The spring weather in Cleveland has been pretty awful and, while it is bad for your golf, tennis, biking and hiking, a cold and wet spring has been great for TV. My wife has been hooked on “Chopped” for several years and I have to admit it is fun to learn something about cooking. My favorite part is when the 4 chefs find out what is in their baskets. It is inconceivable to me that the contestants can take rattlesnake, fennel, watermelon and peanut butter and come up with anything remotely palatable.
Without A Pantry They’d All Be Chopped
It has taken me a few episodes to understand it is all about the pantry. There is a stocked refrigerator with eggs, lettuce, nuts, butter, milk, cheese and a pantry complete with staples like flour and sugar, breads, vegetables, pastas, condiments etc. There is also every conceivable cooking appliance under the sun from a blast chiller and an ice cream machine, to a vacuum sealer and a deep fryer. It is really no miracle at all that the rattlesnake gets cooked just like chicken and put into a salad containing fennel and watermelon with a dressing using the peanut butter. The multiplicity of options saves the show and allows chefs to compete on creativity and experience. But they do make mistakes, and often experimental recipes are not successful.
How much different the show would be if there was no pantry and the chefs could only use one appliance- say a blender. Can you think of anything palatable that could come from using the bass o’matic to blend rattlesnake, fennel and watermelon and peanut butter?
Serving Great Meals With Only A Blender
In many ways the Federal Reserve Bank and central banks all over the world are facing the same dilemma and, with the exception of Japan, have been using blenders to apply monetary policy. If you want to lower interest rates you use quantitative easing techniques like the discount rate to banks, buying bonds in the open market and simply printing money. If you want to raise interest rates, you raise the discount rate, and stop printing money. These iron chefs have pretty skillfully manufactured prosperity from the depths of the Big Recession using only a blender.
But today their baskets contain some pretty strange ingredients. They have inflationary trends in some commodities but deflationary trends in others. They have pockets of wage inflation, but overall a relatively flat wage picture. They have dramatically rising interest rates but a volatile stock market that is certainly afraid of rising rates and an inflationary environment. On top of that they have a debt based prosperity that is 3x the size of the natural economy whose survival is completely tied to low interest rates. There are massive under-fundings in the state pension system and rampant risk taking to cure those deficits. The President is imposing tariffs and starting a trade war. The dollar is strong and rising when the country’s trade deficit begs for a weak currency. Finally, the Fed has created a balance sheet that only Michael Milliken would underwrite.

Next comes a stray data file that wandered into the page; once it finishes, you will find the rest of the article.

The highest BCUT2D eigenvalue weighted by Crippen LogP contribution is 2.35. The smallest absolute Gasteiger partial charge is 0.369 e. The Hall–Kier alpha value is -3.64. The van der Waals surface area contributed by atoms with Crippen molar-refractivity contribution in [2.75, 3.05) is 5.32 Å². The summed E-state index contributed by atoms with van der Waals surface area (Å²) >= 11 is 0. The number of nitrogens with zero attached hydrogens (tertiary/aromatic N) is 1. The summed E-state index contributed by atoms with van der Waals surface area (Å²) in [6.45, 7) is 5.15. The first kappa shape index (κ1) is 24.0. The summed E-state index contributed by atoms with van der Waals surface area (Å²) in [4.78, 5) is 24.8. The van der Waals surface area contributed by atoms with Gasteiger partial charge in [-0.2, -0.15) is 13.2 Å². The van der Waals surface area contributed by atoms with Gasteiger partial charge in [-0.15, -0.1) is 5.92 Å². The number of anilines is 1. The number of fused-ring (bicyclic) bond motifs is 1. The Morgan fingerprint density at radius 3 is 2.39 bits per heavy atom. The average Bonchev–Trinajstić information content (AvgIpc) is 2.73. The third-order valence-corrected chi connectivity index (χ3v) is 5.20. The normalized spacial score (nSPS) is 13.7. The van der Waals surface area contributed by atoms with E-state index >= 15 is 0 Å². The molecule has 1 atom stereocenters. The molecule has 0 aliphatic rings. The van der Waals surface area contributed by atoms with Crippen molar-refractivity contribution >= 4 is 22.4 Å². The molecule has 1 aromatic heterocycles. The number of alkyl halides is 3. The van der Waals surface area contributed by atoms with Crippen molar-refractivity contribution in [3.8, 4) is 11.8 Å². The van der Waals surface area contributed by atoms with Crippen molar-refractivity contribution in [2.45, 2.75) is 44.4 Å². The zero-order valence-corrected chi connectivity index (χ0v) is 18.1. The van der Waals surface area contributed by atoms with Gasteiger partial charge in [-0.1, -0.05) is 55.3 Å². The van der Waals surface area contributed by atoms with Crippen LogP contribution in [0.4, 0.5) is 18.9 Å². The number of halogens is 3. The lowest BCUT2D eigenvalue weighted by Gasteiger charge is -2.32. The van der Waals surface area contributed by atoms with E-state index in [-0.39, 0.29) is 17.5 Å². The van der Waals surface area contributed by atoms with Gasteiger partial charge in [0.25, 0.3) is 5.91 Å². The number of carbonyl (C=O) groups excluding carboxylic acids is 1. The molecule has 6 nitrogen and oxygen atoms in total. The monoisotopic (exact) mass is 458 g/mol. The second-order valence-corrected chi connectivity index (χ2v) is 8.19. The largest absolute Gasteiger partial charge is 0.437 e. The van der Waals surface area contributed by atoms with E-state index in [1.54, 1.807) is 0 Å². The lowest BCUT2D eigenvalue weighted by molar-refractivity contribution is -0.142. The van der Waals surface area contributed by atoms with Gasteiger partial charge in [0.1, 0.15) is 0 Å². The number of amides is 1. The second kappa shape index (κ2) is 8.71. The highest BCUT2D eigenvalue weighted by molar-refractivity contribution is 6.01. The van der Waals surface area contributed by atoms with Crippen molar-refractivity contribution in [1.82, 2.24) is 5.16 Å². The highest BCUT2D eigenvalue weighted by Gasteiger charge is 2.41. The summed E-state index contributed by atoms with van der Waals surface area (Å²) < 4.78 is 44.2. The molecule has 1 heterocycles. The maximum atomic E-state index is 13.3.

This is a lot of ingredients when your only tool is a blender.
Japan Invented The Monetary and Fiscal Pantry
Japan waited 20 years to discover that it had to invent a pantry. The psychology of deflation is pernicious. Savers who are not paid any interest at all actually profit in “real” terms if their deposits (or their cash) stay at par and the costs of good and services decline 2 percent each year. You prosper in Japan by sitting on your wallet.
This is what happened in Japan starting in 1991. Just recently Abenomics, named for Shinzo Abe, has started using a whole new set of appliances. Governor Kuroda, the Governor of the Bank of Japan, has come up with some pretty interesting tools for combating deflation. First he is charging depositors to keep their money in the banking system. Second he is trying to move savers into the stock market by causing it to rise by buying it for the BOJ. It is estimated that the Bank of Japan may own as much as 75% of the Nikkei. Third he has instituted a dynamic pricing mechanism for interest rates that allows for quick and dramatic fine tuning. Fourth, he has committed to a 2% inflation target—NO KIDDING THIS TIME! Ben Bernanke writing for the Brookings Institute summarizes BOJ’s QQE strategy as follows:
“Under Governor Kuroda, the Bank has adopted a policy of so-called quantitative and qualitative easing (QQE), including purchases of exchange-traded funds and other private assets as well as of Japanese government bonds. As a result of QQE, the Bank of Japan’s balance sheet has grown to a size equivalent to about 88 percent of Japanese GDP by the end of 2016. For comparison, the analogous figures for the Federal Reserve and the European Central Bank are about 24 percent and 34 percent, respectively.”
Mr. Bernanke clearly admires Kuroda’s pantry and supports its importance in manufacturing inflation to soften the worldwide cost of borrowed money. Remember, like chefs who get chopped, not all central bank recipes succeed. It would not surprise me at all to see The Federal Reserve System get rid of its solitary blender in favor of a pantry just like Japan. How else can the iron chefs of monetary policy make rattlesnake palatable to the unsuspecting public?
Source: PE4Fams feed